Food allergy is the third most
common cause of allergic itching and scratching in dogs. It occurs in dogs of
all ages. Unlike canine atopy, food allergy is not seasonal. Dogs can develop allergies to
chicken, milk, eggs, fish, beef, pork, horse meat, grains, potatoes, soy
products, or dietary additives. A dog must have been exposed to the allergen
one or more times to become allergic. Typically, the dog has been on the same
diet for at least two years.
The principal sign is severe itching, sometimesaccompanied by the appearance
of small red bumps, pustules, and raised patches of skin. Characteristically, the rash involves the ears,
feet, backs of the legs, and underside of the body.
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Since food allergy is less common than canine atopy and flea allergy dermatitis, the dog is often thought to be
suffering from one of those diseases. Many dogs will start by showing signs
just in their ears, with a red, moist rash.
Treatment: The diagnosis is made by placing the dog on a hypoallergenic test
diet and watching for a definite reduction in itching and scratching. A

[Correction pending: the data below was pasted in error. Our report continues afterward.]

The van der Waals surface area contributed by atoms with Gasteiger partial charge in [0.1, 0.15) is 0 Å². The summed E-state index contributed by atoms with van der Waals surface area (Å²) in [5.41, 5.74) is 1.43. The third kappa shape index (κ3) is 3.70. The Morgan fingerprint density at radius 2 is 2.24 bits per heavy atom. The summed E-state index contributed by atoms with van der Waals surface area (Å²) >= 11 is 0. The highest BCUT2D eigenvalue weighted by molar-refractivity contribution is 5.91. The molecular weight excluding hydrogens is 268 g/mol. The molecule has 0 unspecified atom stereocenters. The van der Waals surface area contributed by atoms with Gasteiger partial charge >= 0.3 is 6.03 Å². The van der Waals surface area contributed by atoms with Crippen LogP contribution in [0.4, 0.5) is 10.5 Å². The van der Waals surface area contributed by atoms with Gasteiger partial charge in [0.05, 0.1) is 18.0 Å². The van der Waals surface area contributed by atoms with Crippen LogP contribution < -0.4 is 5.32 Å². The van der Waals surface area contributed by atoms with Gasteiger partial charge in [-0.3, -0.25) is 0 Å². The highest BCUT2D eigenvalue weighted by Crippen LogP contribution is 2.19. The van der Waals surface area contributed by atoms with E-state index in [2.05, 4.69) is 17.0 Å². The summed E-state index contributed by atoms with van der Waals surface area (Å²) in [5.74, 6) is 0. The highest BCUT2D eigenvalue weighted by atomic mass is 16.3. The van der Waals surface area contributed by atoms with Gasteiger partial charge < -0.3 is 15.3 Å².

hypoallergenic diet is one that has a very limited number of ingredients. It
should contain no added coloring, preservatives, or flavorings. Most important,
it should contain ingredients that the dog is unlikely to have encountered in
the past. Your veterinarian can prescribe an appropriate hypoallergenic diet
after carefully reviewing the composition of the dog’s current diet. Switching
from one commercial food to another is not an adequate test, as these
nonprescription diets contain too many ingredients and the dog is likely to
have eaten some of them in the past.
The test diet usually consists of a commercial hypoallergenic prescription
diet such as salmon and rice or duck and potato, available through Hill’s Pet
Products, Purina, and Waltham. Once a good commercial hypoallergenic diet is
found, the dog can be left on that diet indefinitely. Eliminate all treats and chews, and switch from a chewable tablet heartworm preventive to one that comes in a different
A reduction in itching may occur within a few days of starting the test
diet, but in many cases it takes several weeks. The test diet should be
continued for at least 10 weeks. Once improvement is noted, various foods can
be added one by one until the offending allergen is identified by noting that
it causes an increase in the amount of itching and scratching.
Purina has tried a new way to attack food allergies. Instead of simply
substituting novel proteins, their HA Hypoallergenic Diet uses modified and
denatured proteins of small molecular weight to render them nonallergenic. If
protein is the culprit, this kind of diet can be effective in controlling the
WebMD Veterinary Reference from "Dog Owner's Home Veterinary Handbook"